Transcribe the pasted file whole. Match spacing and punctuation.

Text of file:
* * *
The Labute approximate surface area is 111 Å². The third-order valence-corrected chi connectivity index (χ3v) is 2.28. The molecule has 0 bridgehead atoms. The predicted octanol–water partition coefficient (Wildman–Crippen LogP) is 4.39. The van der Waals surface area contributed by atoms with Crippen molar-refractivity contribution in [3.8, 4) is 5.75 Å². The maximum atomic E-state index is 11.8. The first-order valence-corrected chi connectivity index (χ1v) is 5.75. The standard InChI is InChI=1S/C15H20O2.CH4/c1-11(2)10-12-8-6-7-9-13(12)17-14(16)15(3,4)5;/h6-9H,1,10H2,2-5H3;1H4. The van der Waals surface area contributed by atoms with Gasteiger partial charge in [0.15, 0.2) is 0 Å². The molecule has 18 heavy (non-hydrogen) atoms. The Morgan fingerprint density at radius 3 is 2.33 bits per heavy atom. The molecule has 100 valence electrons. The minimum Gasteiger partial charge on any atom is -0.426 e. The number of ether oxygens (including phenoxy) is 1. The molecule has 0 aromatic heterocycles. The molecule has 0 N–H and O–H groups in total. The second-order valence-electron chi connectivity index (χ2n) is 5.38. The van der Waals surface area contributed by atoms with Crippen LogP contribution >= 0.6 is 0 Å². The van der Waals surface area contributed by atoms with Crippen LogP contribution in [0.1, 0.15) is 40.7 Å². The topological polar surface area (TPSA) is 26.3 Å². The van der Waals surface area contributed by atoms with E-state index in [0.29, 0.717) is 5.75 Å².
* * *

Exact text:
The Labute approximate surface area is 111 Å². The third-order valence-corrected chi connectivity index (χ3v) is 2.28. The molecule has 0 bridgehead atoms. The predicted octanol–water partition coefficient (Wildman–Crippen LogP) is 4.39. The van der Waals surface area contributed by atoms with Crippen molar-refractivity contribution in [3.8, 4) is 5.75 Å². The maximum atomic E-state index is 11.8. The first-order valence-corrected chi connectivity index (χ1v) is 5.75. The standard InChI is InChI=1S/C15H20O2.CH4/c1-11(2)10-12-8-6-7-9-13(12)17-14(16)15(3,4)5;/h6-9H,1,10H2,2-5H3;1H4. The van der Waals surface area contributed by atoms with Gasteiger partial charge in [0.15, 0.2) is 0 Å². The molecule has 18 heavy (non-hydrogen) atoms. The Morgan fingerprint density at radius 3 is 2.33 bits per heavy atom. The molecule has 100 valence electrons. The minimum Gasteiger partial charge on any atom is -0.426 e. The number of ether oxygens (including phenoxy) is 1. The molecule has 0 aromatic heterocycles. The molecule has 0 N–H and O–H groups in total. The second-order valence-electron chi connectivity index (χ2n) is 5.38. The van der Waals surface area contributed by atoms with Crippen LogP contribution >= 0.6 is 0 Å². The van der Waals surface area contributed by atoms with Crippen LogP contribution in [0.1, 0.15) is 40.7 Å². The topological polar surface area (TPSA) is 26.3 Å². The van der Waals surface area contributed by atoms with E-state index in [0.29, 0.717) is 5.75 Å².